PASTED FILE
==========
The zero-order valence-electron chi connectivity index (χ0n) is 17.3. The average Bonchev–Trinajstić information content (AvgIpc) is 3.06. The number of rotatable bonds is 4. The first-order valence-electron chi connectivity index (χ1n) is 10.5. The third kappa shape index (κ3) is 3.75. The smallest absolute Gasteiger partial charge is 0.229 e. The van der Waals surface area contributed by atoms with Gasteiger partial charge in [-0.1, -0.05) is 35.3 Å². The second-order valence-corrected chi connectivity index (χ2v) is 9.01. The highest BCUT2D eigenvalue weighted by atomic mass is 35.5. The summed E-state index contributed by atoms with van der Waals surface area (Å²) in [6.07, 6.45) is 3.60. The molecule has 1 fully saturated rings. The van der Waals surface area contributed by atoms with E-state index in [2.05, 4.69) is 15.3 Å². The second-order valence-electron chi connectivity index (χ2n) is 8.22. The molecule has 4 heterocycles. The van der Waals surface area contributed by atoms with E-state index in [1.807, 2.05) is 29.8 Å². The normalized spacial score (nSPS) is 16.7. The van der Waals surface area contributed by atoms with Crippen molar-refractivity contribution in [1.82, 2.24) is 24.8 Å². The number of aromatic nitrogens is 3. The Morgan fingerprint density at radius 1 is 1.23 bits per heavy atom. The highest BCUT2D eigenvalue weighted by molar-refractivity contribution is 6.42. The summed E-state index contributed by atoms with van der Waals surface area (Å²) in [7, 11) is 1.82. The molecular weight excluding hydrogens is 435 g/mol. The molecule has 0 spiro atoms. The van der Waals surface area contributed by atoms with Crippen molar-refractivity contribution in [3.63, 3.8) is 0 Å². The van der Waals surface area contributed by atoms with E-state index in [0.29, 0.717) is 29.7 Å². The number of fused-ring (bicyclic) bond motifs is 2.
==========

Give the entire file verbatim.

The zero-order valence-electron chi connectivity index (χ0n) is 17.3. The average Bonchev–Trinajstić information content (AvgIpc) is 3.06. The number of rotatable bonds is 4. The first-order valence-electron chi connectivity index (χ1n) is 10.5. The third kappa shape index (κ3) is 3.75. The smallest absolute Gasteiger partial charge is 0.229 e. The van der Waals surface area contributed by atoms with Gasteiger partial charge in [-0.1, -0.05) is 35.3 Å². The second-order valence-corrected chi connectivity index (χ2v) is 9.01. The highest BCUT2D eigenvalue weighted by atomic mass is 35.5. The summed E-state index contributed by atoms with van der Waals surface area (Å²) in [6.07, 6.45) is 3.60. The molecule has 1 fully saturated rings. The van der Waals surface area contributed by atoms with E-state index in [2.05, 4.69) is 15.3 Å². The second-order valence-electron chi connectivity index (χ2n) is 8.22. The molecule has 4 heterocycles. The van der Waals surface area contributed by atoms with E-state index in [1.807, 2.05) is 29.8 Å². The normalized spacial score (nSPS) is 16.7. The van der Waals surface area contributed by atoms with Crippen molar-refractivity contribution in [1.82, 2.24) is 24.8 Å². The number of aromatic nitrogens is 3. The Morgan fingerprint density at radius 1 is 1.23 bits per heavy atom. The highest BCUT2D eigenvalue weighted by molar-refractivity contribution is 6.42. The summed E-state index contributed by atoms with van der Waals surface area (Å²) in [7, 11) is 1.82. The molecular weight excluding hydrogens is 435 g/mol. The molecule has 0 spiro atoms. The van der Waals surface area contributed by atoms with Crippen molar-refractivity contribution in [3.63, 3.8) is 0 Å². The van der Waals surface area contributed by atoms with E-state index in [0.29, 0.717) is 29.7 Å². The number of fused-ring (bicyclic) bond motifs is 2.